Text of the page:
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Husband work stress - unusual problem

(20 Posts)
MrsManc75 Fri 07-Jul-17 05:04:24

Never used an Internet forum before but I'm at a loss so seeking some advice.

I am a 'career woman' while my hubby has been a stay at home dad for 2 years. Before that he was in a low-stress, short hours type of job for 20 years, that he was massively over qualified for. He is super smart but never used any of his skills in his old job. He was always bored there which is why we decided it was time for him to leave and think about the next step. He was the best ever stay-at-home dad but ultimately realised it wasn't keeping him busy enough and we needed an additional income.

He decided recently to go back to work and unexpectedly got a job very quickly that puts all his skills to use and is essentially his dream job. The bosses obviously saw the potential and took a chance on him.

Problem is, 3 weeks into getting the job he's finding it so stressful and nerve-wracking that he's vomiting in the mornings, not eating, not sleeping, hardly talking.

It is a stressful job but no more so than I've been doing for years and many people do day-to-day. There's no significant financial pressure on him really either so that shouldn't stress him out (although the extra money is a massive relief). He hates being away from our sons too (although they are at school).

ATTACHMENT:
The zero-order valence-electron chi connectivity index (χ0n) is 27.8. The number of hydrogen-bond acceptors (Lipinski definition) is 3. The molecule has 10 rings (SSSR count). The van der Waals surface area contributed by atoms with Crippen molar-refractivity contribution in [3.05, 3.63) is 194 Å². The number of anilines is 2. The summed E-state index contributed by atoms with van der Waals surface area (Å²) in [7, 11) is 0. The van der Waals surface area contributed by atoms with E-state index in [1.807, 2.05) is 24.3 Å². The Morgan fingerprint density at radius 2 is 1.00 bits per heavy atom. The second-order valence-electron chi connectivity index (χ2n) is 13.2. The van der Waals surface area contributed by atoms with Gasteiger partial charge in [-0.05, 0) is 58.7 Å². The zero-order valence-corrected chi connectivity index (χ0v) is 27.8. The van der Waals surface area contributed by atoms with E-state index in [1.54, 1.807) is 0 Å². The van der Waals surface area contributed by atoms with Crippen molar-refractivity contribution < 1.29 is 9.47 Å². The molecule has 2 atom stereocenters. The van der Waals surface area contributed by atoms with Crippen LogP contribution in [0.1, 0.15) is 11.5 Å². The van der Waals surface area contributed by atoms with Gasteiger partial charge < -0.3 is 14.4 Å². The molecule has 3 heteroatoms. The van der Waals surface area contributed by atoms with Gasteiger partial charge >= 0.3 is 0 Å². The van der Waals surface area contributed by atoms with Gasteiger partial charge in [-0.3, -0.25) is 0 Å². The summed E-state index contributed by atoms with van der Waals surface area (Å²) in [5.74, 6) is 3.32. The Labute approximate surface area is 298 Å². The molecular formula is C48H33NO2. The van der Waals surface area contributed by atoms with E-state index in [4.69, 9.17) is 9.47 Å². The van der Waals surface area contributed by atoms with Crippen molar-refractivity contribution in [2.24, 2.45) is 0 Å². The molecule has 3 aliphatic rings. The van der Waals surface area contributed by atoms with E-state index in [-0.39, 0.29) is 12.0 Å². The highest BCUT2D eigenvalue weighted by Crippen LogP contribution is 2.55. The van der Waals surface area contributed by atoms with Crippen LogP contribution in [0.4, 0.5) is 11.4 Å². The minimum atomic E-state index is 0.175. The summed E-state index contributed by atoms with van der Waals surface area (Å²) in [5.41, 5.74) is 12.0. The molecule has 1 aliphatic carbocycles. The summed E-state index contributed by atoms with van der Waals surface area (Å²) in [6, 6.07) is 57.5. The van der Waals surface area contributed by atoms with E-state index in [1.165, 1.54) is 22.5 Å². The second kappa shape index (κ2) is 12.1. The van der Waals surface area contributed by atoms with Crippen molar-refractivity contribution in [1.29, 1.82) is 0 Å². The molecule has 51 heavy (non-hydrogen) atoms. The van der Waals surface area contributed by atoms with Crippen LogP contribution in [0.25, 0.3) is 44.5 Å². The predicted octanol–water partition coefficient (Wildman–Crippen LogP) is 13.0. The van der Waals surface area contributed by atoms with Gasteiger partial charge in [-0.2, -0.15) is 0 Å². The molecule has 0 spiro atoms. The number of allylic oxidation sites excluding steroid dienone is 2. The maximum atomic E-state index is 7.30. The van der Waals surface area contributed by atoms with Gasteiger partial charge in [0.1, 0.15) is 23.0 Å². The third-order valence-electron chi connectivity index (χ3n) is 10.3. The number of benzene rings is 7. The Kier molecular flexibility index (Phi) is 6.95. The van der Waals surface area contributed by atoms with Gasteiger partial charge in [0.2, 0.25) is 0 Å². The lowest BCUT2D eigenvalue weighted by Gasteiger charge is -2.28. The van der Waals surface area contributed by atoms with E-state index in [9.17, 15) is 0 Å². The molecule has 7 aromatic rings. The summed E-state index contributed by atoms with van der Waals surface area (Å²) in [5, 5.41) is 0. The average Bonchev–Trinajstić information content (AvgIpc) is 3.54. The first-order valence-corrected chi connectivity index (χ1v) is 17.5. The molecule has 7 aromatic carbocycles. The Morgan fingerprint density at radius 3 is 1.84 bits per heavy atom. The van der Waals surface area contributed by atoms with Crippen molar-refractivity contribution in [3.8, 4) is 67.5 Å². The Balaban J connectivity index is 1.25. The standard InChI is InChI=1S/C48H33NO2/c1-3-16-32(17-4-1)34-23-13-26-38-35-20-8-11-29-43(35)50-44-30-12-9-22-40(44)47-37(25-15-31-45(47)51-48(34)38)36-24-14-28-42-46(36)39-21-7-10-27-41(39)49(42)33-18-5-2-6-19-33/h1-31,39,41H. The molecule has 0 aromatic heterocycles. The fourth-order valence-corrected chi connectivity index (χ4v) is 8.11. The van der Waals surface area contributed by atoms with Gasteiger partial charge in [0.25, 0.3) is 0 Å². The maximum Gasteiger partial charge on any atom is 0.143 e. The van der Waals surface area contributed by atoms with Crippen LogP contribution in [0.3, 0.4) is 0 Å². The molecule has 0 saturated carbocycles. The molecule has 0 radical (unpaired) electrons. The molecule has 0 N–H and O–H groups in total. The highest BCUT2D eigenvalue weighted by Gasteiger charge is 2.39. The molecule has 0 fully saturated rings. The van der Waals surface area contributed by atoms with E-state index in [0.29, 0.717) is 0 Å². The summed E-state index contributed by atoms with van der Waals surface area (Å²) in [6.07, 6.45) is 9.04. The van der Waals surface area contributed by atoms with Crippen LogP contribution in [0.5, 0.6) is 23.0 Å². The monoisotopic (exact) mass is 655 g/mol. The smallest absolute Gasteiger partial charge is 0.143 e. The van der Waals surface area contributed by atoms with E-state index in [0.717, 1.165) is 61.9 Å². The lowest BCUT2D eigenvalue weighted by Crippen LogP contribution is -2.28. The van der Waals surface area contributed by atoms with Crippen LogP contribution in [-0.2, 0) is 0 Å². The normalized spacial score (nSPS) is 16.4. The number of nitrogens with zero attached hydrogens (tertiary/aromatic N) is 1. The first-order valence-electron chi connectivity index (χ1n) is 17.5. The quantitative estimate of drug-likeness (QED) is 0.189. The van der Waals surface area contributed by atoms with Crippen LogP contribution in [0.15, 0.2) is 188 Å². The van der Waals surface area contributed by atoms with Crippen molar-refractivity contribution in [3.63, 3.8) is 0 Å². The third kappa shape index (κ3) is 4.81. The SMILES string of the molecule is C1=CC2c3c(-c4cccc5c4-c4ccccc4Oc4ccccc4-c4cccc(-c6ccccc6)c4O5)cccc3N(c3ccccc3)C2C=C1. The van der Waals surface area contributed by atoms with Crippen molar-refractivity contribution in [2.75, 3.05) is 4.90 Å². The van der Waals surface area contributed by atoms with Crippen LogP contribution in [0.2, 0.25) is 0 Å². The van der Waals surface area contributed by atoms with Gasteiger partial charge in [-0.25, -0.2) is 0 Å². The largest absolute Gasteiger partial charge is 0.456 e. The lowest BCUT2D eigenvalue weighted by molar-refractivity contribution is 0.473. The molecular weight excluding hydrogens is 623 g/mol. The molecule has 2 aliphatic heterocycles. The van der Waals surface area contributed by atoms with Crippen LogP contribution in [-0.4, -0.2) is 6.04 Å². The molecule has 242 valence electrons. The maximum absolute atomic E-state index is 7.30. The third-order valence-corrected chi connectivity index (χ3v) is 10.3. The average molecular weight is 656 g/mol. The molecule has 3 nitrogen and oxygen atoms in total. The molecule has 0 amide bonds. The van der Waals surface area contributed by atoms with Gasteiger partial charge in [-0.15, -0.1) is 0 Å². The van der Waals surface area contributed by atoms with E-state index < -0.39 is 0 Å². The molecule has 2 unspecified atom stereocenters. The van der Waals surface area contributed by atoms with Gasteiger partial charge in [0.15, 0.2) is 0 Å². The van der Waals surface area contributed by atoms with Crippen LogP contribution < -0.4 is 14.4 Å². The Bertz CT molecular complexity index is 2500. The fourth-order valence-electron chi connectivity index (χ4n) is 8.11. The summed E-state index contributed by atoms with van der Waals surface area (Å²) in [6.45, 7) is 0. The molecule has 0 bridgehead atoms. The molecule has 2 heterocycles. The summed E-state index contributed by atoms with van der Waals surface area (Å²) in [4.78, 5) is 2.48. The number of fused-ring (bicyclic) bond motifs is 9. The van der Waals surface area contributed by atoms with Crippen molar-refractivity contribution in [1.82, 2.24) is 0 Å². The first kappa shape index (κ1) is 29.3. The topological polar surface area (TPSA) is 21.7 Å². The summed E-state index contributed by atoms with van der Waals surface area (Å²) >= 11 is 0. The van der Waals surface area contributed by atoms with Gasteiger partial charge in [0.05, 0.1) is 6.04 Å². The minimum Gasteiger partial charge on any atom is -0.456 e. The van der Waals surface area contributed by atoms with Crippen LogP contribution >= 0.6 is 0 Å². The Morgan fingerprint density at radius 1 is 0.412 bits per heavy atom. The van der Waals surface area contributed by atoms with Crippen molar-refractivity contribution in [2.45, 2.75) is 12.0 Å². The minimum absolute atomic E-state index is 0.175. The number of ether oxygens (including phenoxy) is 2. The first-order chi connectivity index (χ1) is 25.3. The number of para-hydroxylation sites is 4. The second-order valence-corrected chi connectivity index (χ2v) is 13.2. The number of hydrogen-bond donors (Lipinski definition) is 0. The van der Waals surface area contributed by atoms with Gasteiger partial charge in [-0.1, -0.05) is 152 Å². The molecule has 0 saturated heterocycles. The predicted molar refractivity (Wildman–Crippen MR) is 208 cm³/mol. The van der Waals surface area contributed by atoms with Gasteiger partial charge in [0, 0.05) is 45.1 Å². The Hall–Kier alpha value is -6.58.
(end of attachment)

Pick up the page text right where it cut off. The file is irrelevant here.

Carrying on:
I'm half very worried and half slightly annoyed at the thought he might pack it in so soon.

At a total loss so wanted to seek some advice. I am trying to encourage and help him along but nothing seems to be working.

I'm used to him being super-hubby. Always strong, never anxious etc, so I'm totally thrown by this whole thing!

MrsManc75 Fri 07-Jul-17 05:09:36

Don't know how to edit a post but wanted to add also that he said it's definitely related to nerves/stress. I had no idea he had any issues with nerves etc!

InionEile Fri 07-Jul-17 05:15:58

That sounds like major anxiety in response to his new situation. Is there anything specific in the job that is triggering him particularly, something he is very phobic about e.g. phone calls, meeting new people or being on tight deadlines?

If he is getting panic attacks and not sleeping, he should see your GP. He could maybe try anti-anxiety medication, if the GP thinks it's necessary, or a course of CBT (cognitive behavioral therapy). That can be very effective for anxiety around specific issues or situations.

Also, is the whole family supporting him through the transition to work? Not saying at all that you aren't as it certainly sounds like you are trying to be supportive but just a reminder that it takes a team effort to get a partner back to work after a career break smile e.g. getting kids ready in the morning, breakfast and lunch prep etc.

MrsManc75 Fri 07-Jul-17 06:04:22

I guess it must be anxiety (new territory for us as I've always suffered from it and he never has!) We are definitely doing ok sharing the workload at home but I haven't taken time to ask him what it is that is specifically bothering him (like you mention - perhaps a specific phobia).

I will suggest he sees the doctor if it carries on. Thank you so much for your advice.

665TheNeighbourOfTheBeast Fri 07-Jul-17 06:42:58

It sounds like he's focused on the negatives to get that kind of reaction. The "What could go wrongs" rather than the"What actually went rights"